Irene Worthington Baron


by Irene Baron

The aroma of coffee would break through my senses as I lay in bed as a child.  

Upon rising to find my parents downstairs, as I approached the kitchen the smell of coffee would get stronger.  I bet if I closed my eyes I could find where open cups of coffee would be in the house. Sometimes  I would find my standing father holding a mug with two hands, inhaling the aroma before each sip.  He had already consumed his first mug of coffee with quick and long swallows. The second was a mug to savor. Taking his time, he didn’t really look at anything, but let his mind enjoy the opening of his senses. The mug was hot at first and cooled as the heat was absorbed into his palms and fingers. The mug against his skin was warming on a cold winter morn or fresh summer dawn. His coffee was always topped with cream.

The milkman delivered six quarts of milk to the steps of our back door every other day. For a family of five with three growing children, it was barely enough. The glass bottles in which the milk was packed each had a small cardboard lid. The lid easily popped off in the winter freeze as milky translucent crystals would rise in a cylindrical column above the bottle tops as the water within the milk froze. The milk was not homogenized. When delivered, cream was always at the top. My parents poured the cream into a container which was placed in the refrigerator to save for their coffee. The skim milk was used for drinking and cooking. As children, we didn’t drink much water when thirsty. We always went for the milk and were the healthiest kids on the block.

It was rare to find my father sitting on a weekday morning at the kitchen table. If he did, it was with the morning newspaper in front of him. He was usually gone from the house by six thirty and wouldn’t arrive home until after five in the evening. A hard worker, the pause of a good mug of coffee in the morning was a pleasure not enjoyed during the rest of the day. Before he left for work, he emptied the freshly brewed pot of coffee into a worn, light green and battered metal thermos. He added no cream to it. Other than coffee, his beverage of choice for work was a glass gallon of water into which was sliced a lemon or two.

My mother collected delicately designed and fragile porcelain cups and saucers from England, France, China and Japan.  She used these to drink her coffee when she had leisure time. The cups were for her use as my father couldn’t get a finger through their handles. If he did hold one, his large fingers had difficulty grasping the small handle. His large hands made the flowery and translucent china cups resemble a toy. As a child, I wasn’t allowed to use such breakable items.

Once in a while, if I asked politely and with a “please,” I would be given a tall glass of the beverage. My mother would pour about a fourth of an inch of coffee in the glass and fill the rest of it with milk until it became a creamy light tan color. A teaspoon full of sugar was always added to make it delectable. When I was favored with such a concoction, I felt so grown up. I would sit at the kitchen table and drink it slowly like my parents drank their coffee. It made me feel like I was enjoying a forbidden balm. As a child, I never knew there were different flavors of coffee. Coffee was coffee. No matter when I was allowed to have some, it always tasted the same. To me, a coffee bean was a coffee bean, no matter which metal store bought container held it.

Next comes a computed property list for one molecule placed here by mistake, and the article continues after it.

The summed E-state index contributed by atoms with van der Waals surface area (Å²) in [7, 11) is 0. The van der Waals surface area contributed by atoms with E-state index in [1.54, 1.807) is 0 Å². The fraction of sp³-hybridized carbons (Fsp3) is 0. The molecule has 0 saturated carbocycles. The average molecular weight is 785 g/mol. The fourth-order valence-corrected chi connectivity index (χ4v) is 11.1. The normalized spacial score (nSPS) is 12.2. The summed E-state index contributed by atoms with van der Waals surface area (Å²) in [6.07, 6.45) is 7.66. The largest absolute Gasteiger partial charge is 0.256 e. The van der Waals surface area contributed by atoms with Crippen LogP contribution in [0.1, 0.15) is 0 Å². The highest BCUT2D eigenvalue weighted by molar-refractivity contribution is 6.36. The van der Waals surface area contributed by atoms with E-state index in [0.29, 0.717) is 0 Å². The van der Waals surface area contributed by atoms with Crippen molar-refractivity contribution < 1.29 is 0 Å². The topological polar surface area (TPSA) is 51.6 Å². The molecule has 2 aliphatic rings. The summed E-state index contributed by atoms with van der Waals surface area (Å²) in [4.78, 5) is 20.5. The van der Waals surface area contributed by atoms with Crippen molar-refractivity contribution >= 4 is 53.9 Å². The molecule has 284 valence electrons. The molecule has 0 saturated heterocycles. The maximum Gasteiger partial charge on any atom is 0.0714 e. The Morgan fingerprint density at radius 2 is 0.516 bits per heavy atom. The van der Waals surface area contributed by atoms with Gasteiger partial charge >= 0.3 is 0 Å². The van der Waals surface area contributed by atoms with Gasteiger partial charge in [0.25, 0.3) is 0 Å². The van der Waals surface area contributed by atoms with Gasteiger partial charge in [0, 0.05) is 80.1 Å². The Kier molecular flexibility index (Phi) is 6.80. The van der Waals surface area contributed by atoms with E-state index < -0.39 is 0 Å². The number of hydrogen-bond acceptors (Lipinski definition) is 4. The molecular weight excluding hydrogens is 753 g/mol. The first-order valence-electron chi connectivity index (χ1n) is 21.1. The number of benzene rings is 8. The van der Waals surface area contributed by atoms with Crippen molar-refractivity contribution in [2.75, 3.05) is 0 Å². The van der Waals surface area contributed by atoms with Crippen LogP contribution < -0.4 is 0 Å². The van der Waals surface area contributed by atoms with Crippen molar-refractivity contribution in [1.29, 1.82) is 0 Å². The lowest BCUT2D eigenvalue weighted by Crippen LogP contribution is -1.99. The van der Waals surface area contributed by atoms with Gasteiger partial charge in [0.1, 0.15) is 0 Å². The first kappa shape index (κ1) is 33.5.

My father put coffee beans in the top of his wooden coffee grinder, slid the metal cover over the beans, and begin to turn the large metal handle at the top.  The instant coffee smell which filled the room was delicate and fresh. You could almost taste the air. Ground coffee would pour into a little drawer at the base of the  grinder. That little drawer of ground coffee would be used to fill the cylindrical metal strainer resting on the center hollow metal rod in the glass coffee pot. A lid was placed on the strainer. It also had the small holes to allow water to move through it. The base of the rod was splayed out to cover the bottom of the pot. As the water came to a boil, the bubbles of air forming at the base would be trapped. They could only rise through the hollow rod. Carrying water with them, the bubbles rose. The inside of a thick Pyrex  pot lid was shaped to arc the rising water  down into the strainer of ground coffee. Boiling water would move through the strainer lid, into the grounds and fall through the sieve-like holes at the bottom of the strainer as a clear and rich brown liquid. Eventually, the color of the water in the pot would indicate when to remove the pot from the flame. My father enjoyed the first cup of coffee from the pot which was fresh, fragrant, and full of rich flavor.

If they let it boil too long, coffee would become too strong and bitter to drink. The acrid odor would permeate the house. 

When my mother later became an interior decorator, she also used a mug to sit on a large industrial desk as she did ordering and accounting. The coffee mug would sit to her right on the desk top, the ashtray for her chain smoked cigarettes sat at the left of her work space. The mug always had coffee in it, no matter what time of day it was. The ashtray always had a wavering column of smoke rising from it when the cigarette was not at her mouth. The coffee and cigarette smell would meld into one another to become stale as the day progressed. 

Coffee smells, rich brown colors, changing opaqueness of the liquid as it ages, changing tastes, the feel of hot and sometimes burning liquid against the tongue ... these bring back childhood memories of our kitchen, my parents enjoying their coffee, smiles, laughter and good times.



Leave a comment: